Evidence for a biphasic mode of respiratory syncytial virus transmission in permissive HEp2 cell monolayers
Huong, Tra Nguyen
Ravi, Laxmi Iyer
Tan, Boon Huan
Sugrue, Richard J.
Date of Issue2016-01-20
School of Biological Sciences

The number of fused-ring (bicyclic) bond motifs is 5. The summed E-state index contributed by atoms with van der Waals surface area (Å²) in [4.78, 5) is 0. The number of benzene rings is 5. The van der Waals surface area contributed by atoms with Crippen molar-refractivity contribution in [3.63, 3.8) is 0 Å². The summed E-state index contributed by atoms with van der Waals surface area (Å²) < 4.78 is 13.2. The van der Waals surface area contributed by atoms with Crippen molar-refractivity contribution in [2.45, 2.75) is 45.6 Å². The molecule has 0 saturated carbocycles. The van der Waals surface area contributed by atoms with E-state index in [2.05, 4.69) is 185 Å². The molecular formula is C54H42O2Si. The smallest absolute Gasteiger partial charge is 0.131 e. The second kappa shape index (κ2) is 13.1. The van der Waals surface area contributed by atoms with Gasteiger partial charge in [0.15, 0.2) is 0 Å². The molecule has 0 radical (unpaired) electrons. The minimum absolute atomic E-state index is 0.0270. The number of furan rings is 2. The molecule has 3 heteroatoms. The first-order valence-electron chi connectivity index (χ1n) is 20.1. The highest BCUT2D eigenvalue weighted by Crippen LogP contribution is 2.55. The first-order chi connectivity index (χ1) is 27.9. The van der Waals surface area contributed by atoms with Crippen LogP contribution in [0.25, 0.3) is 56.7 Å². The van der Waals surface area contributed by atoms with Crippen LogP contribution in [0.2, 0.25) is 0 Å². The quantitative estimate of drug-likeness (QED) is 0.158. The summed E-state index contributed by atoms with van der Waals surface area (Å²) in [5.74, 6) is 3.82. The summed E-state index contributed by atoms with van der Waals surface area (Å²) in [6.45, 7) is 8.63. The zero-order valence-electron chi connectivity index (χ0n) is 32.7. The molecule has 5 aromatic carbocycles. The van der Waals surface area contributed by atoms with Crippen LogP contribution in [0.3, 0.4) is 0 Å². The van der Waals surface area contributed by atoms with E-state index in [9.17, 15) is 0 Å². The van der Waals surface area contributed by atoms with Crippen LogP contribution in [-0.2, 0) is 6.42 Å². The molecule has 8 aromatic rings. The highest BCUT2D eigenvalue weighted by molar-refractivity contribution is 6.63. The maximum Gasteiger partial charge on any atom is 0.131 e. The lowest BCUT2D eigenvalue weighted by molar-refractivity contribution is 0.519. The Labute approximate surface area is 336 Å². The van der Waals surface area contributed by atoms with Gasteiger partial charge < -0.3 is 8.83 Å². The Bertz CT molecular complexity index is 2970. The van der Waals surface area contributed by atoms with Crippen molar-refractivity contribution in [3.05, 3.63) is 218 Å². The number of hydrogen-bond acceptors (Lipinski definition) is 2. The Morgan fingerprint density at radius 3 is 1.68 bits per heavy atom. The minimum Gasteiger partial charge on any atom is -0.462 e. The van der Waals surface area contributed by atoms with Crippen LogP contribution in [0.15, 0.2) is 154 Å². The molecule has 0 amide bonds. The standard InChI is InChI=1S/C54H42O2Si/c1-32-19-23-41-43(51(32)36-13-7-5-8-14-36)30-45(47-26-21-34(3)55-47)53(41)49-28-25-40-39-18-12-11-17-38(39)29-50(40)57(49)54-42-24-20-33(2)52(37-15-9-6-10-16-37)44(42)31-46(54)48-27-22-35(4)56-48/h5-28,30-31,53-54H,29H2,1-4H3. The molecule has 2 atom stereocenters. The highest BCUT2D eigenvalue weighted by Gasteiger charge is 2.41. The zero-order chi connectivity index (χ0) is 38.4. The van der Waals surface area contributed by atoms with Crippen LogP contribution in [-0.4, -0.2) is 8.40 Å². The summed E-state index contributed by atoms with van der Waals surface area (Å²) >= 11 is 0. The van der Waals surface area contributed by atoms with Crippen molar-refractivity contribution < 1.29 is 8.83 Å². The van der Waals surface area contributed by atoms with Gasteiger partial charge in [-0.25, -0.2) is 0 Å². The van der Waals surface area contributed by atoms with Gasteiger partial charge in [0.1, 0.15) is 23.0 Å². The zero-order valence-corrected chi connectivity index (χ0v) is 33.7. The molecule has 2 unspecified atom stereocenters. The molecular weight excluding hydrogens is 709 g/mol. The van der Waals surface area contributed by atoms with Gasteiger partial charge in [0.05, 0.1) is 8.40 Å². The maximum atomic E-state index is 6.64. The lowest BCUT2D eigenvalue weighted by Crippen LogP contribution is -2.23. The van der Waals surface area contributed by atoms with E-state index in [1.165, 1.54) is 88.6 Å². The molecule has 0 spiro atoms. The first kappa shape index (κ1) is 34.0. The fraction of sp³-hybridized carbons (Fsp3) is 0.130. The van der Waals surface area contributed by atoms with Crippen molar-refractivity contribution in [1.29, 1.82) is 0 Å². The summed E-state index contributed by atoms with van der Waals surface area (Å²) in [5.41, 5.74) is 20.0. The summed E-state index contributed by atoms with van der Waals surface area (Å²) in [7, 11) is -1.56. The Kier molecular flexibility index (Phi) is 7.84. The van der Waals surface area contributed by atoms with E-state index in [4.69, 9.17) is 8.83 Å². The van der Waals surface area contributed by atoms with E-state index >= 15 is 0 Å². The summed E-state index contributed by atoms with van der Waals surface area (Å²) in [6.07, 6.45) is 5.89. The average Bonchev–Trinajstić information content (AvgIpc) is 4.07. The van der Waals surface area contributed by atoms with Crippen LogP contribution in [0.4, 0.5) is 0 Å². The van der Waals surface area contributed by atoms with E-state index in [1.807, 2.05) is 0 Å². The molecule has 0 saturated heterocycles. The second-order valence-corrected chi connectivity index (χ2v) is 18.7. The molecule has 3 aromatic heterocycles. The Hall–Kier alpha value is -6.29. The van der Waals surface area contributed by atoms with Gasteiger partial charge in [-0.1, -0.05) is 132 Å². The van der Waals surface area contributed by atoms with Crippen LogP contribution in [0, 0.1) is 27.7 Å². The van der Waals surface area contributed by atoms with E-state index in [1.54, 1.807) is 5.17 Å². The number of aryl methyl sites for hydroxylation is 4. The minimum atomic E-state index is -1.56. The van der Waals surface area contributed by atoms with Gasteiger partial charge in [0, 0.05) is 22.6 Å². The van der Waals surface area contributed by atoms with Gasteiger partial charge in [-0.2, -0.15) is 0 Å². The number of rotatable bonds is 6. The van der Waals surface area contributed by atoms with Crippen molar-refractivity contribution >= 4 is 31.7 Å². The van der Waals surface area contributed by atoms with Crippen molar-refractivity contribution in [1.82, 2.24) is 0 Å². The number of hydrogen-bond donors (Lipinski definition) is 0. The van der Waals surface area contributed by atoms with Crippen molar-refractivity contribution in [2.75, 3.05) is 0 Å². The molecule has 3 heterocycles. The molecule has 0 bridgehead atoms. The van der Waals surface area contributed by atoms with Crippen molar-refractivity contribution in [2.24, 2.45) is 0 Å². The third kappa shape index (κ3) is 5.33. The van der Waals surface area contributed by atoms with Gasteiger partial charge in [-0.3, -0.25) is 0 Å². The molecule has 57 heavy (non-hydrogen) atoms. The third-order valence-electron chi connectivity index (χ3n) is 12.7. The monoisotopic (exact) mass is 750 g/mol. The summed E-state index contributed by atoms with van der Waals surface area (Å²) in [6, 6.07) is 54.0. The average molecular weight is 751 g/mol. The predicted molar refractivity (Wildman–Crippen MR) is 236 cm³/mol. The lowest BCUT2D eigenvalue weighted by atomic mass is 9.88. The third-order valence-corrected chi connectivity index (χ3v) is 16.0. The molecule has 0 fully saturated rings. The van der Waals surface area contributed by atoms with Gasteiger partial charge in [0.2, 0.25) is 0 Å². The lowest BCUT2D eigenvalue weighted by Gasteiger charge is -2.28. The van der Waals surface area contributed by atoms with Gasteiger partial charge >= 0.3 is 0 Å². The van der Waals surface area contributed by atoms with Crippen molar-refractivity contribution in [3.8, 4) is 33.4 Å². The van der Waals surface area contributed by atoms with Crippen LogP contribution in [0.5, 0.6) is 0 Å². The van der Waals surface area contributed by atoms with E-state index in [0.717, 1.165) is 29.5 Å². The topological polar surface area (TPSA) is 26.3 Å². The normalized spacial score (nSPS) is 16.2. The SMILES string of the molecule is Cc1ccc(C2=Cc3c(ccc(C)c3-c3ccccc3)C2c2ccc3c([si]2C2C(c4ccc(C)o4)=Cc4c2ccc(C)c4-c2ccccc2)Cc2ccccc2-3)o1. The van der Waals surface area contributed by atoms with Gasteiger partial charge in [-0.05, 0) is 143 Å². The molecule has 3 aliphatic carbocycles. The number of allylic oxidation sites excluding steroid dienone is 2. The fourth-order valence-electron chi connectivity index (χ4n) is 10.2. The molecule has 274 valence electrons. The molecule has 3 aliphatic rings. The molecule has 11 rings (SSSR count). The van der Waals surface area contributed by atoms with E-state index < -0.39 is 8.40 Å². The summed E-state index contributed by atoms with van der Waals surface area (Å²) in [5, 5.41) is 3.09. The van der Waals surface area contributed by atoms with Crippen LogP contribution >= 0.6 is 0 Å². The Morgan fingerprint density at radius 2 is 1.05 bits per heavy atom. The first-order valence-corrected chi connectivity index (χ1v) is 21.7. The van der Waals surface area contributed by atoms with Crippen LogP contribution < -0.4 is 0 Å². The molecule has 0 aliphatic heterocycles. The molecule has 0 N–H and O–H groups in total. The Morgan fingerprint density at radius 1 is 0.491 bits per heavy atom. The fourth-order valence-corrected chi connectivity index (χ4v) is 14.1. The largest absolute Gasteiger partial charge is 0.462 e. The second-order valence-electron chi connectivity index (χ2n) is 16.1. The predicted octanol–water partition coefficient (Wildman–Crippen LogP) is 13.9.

Background: During respiratory syncytial virus (RSV) infection filamentous virus particles are formed on the cell surface. Although the virus infectivity remains cell-associated, low levels of cell-free virus is detected during advanced infection. It is currently unclear if this cell-free virus infectivity is due to a low-efficiency specific cell-release mechanism, or if it arises due to mechanical breakage following virus-induced cell damage at the advanced stage of infection. Understanding the origin of this cell-free virus is a prerequisite for understanding the mechanism of RSV transmission in permissive cells. In this study we describe a detailed examination of RSV transmission in permissive HEp2 cell monolayers. Methods: HEp2 cell monolayers were infected with RSV using a multiplicity of infection of 0.0002, and the course of infection monitored over 5 days. The progression of the virus infection within the cell monolayers was performed using bright-field microscopy to visualise the cell monolayer and immunofluorescence microscopy to detect virus-infected cells. The cell-associated and cell-free virus infectivity were determined by virus plaque assay, and the virus-induced cell cytotoxicity determined by measuring cell membrane permeability and cellular DNA fragmentation. Results: At 2 days-post infection (dpi), large clusters of virus-infected cells could be detected indicating localised transmission in the cell monolayer, and during this stage we failed to detect either cell-free virus or cell cytotoxicity. At 3 dpi the presence of much larger infected cell clusters correlated with the begining of virus-induced changes in cell permeability. The presence of cell-free virus correlated with continued increase in cell permeability and cytotoxicity at 4 and 5 dpi. At 5 dpi extensive cell damage, syncytial formation, and increased cellular DNA fragmentation was noted. However, even at 5 dpi the cell-free virus constituted less than 1 % of the total virus infectivity. Conclusions: Our data supports a model of RSV transmission that initially involves the localised cell-to-cell spread of virus particles within the HEp2 cell monolayer. However, low levels of cell free-virus infectivity was observed at the advanced stages of infection, which correlated with a general loss in cell monolayer integrity due to virus-induced cytotoxicity.
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